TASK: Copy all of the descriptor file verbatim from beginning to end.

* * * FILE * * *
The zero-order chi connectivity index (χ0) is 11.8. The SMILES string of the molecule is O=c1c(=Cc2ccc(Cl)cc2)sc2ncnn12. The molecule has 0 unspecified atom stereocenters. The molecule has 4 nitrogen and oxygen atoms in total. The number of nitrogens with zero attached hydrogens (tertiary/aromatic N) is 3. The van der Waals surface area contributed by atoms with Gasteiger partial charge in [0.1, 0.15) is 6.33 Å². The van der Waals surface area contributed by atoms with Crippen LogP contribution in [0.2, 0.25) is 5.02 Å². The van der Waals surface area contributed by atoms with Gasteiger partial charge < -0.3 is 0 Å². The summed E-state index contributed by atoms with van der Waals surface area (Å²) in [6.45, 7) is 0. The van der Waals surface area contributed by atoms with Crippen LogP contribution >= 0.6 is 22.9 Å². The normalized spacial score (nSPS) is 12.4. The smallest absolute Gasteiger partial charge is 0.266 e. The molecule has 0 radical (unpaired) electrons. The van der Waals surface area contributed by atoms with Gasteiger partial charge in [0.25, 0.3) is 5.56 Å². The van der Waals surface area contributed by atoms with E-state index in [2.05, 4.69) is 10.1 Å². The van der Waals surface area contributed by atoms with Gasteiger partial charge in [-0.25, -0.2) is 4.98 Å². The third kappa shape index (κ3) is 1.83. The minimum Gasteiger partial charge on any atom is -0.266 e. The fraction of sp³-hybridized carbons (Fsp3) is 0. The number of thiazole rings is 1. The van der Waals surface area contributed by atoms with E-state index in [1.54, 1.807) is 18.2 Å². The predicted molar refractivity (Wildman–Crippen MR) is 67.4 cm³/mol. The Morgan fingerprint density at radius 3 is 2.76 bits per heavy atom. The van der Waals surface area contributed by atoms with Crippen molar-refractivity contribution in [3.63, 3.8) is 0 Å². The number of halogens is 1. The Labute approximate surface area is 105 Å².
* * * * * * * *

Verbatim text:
The zero-order chi connectivity index (χ0) is 11.8. The SMILES string of the molecule is O=c1c(=Cc2ccc(Cl)cc2)sc2ncnn12. The molecule has 0 unspecified atom stereocenters. The molecule has 4 nitrogen and oxygen atoms in total. The number of nitrogens with zero attached hydrogens (tertiary/aromatic N) is 3. The van der Waals surface area contributed by atoms with Gasteiger partial charge in [0.1, 0.15) is 6.33 Å². The van der Waals surface area contributed by atoms with Crippen LogP contribution in [0.2, 0.25) is 5.02 Å². The van der Waals surface area contributed by atoms with Gasteiger partial charge < -0.3 is 0 Å². The summed E-state index contributed by atoms with van der Waals surface area (Å²) in [6.45, 7) is 0. The van der Waals surface area contributed by atoms with Crippen LogP contribution >= 0.6 is 22.9 Å². The normalized spacial score (nSPS) is 12.4. The smallest absolute Gasteiger partial charge is 0.266 e. The molecule has 0 radical (unpaired) electrons. The van der Waals surface area contributed by atoms with Gasteiger partial charge in [0.25, 0.3) is 5.56 Å². The van der Waals surface area contributed by atoms with E-state index in [2.05, 4.69) is 10.1 Å². The van der Waals surface area contributed by atoms with Gasteiger partial charge in [-0.25, -0.2) is 4.98 Å². The third kappa shape index (κ3) is 1.83. The minimum Gasteiger partial charge on any atom is -0.266 e. The fraction of sp³-hybridized carbons (Fsp3) is 0. The number of thiazole rings is 1. The van der Waals surface area contributed by atoms with E-state index in [1.54, 1.807) is 18.2 Å². The predicted molar refractivity (Wildman–Crippen MR) is 67.4 cm³/mol. The Morgan fingerprint density at radius 3 is 2.76 bits per heavy atom. The van der Waals surface area contributed by atoms with Crippen molar-refractivity contribution in [3.63, 3.8) is 0 Å². The number of halogens is 1. The Labute approximate surface area is 105 Å².